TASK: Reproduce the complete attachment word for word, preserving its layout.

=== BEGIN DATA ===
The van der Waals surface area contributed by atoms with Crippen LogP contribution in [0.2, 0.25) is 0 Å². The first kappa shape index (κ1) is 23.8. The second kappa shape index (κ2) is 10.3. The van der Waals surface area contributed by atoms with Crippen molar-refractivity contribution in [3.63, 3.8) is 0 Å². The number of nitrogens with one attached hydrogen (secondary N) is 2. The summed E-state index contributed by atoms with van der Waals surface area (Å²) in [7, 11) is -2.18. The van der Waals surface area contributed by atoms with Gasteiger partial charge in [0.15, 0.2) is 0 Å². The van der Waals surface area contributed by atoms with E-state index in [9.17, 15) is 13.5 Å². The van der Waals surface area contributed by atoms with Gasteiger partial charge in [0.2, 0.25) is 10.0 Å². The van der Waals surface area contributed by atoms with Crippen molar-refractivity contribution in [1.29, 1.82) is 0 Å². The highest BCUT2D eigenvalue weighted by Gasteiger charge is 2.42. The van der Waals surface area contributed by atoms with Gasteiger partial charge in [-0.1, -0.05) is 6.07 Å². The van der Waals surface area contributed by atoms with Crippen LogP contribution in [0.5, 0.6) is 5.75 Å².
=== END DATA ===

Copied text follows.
The van der Waals surface area contributed by atoms with Crippen LogP contribution in [0.2, 0.25) is 0 Å². The first kappa shape index (κ1) is 23.8. The second kappa shape index (κ2) is 10.3. The van der Waals surface area contributed by atoms with Crippen molar-refractivity contribution in [3.63, 3.8) is 0 Å². The number of nitrogens with one attached hydrogen (secondary N) is 2. The summed E-state index contributed by atoms with van der Waals surface area (Å²) in [7, 11) is -2.18. The van der Waals surface area contributed by atoms with Gasteiger partial charge in [0.15, 0.2) is 0 Å². The van der Waals surface area contributed by atoms with E-state index in [9.17, 15) is 13.5 Å². The van der Waals surface area contributed by atoms with Gasteiger partial charge in [0.2, 0.25) is 10.0 Å². The van der Waals surface area contributed by atoms with Crippen molar-refractivity contribution in [1.29, 1.82) is 0 Å². The highest BCUT2D eigenvalue weighted by Gasteiger charge is 2.42. The van der Waals surface area contributed by atoms with Gasteiger partial charge in [-0.1, -0.05) is 6.07 Å². The van der Waals surface area contributed by atoms with Crippen LogP contribution in [0.5, 0.6) is 5.75 Å².